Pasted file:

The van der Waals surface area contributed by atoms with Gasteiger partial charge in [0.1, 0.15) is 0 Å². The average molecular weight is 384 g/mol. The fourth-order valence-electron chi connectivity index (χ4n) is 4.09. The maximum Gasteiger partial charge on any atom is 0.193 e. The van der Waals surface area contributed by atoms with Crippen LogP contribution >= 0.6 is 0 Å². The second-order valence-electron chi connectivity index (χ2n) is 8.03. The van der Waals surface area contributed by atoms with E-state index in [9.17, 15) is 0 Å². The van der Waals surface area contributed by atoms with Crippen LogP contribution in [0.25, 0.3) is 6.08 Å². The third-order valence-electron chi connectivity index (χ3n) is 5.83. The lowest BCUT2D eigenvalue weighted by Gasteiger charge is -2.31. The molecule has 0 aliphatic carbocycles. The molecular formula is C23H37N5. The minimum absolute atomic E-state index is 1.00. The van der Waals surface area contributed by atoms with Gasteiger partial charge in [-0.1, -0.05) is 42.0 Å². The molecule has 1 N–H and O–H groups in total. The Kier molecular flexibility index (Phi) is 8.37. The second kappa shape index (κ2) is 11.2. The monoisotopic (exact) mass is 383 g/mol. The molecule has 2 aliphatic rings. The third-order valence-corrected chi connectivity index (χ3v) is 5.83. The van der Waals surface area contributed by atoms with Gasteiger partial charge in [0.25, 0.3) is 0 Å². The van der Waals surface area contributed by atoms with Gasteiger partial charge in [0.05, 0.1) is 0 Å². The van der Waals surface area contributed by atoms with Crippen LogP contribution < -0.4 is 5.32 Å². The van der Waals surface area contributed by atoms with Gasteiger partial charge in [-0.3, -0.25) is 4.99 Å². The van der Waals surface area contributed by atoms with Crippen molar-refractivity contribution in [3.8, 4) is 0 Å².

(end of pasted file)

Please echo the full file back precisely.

The van der Waals surface area contributed by atoms with Gasteiger partial charge in [0.1, 0.15) is 0 Å². The average molecular weight is 384 g/mol. The fourth-order valence-electron chi connectivity index (χ4n) is 4.09. The maximum Gasteiger partial charge on any atom is 0.193 e. The van der Waals surface area contributed by atoms with Crippen LogP contribution >= 0.6 is 0 Å². The second-order valence-electron chi connectivity index (χ2n) is 8.03. The van der Waals surface area contributed by atoms with E-state index in [9.17, 15) is 0 Å². The van der Waals surface area contributed by atoms with Crippen LogP contribution in [0.25, 0.3) is 6.08 Å². The third-order valence-electron chi connectivity index (χ3n) is 5.83. The lowest BCUT2D eigenvalue weighted by Gasteiger charge is -2.31. The molecule has 0 aliphatic carbocycles. The molecular formula is C23H37N5. The minimum absolute atomic E-state index is 1.00. The van der Waals surface area contributed by atoms with Gasteiger partial charge in [-0.1, -0.05) is 42.0 Å². The molecule has 1 N–H and O–H groups in total. The Kier molecular flexibility index (Phi) is 8.37. The second kappa shape index (κ2) is 11.2. The monoisotopic (exact) mass is 383 g/mol. The molecule has 2 aliphatic rings. The third-order valence-corrected chi connectivity index (χ3v) is 5.83. The van der Waals surface area contributed by atoms with Gasteiger partial charge in [0.25, 0.3) is 0 Å². The van der Waals surface area contributed by atoms with Gasteiger partial charge in [0.05, 0.1) is 0 Å². The van der Waals surface area contributed by atoms with Crippen LogP contribution < -0.4 is 5.32 Å². The van der Waals surface area contributed by atoms with Gasteiger partial charge in [-0.3, -0.25) is 4.99 Å². The van der Waals surface area contributed by atoms with Crippen molar-refractivity contribution in [3.8, 4) is 0 Å².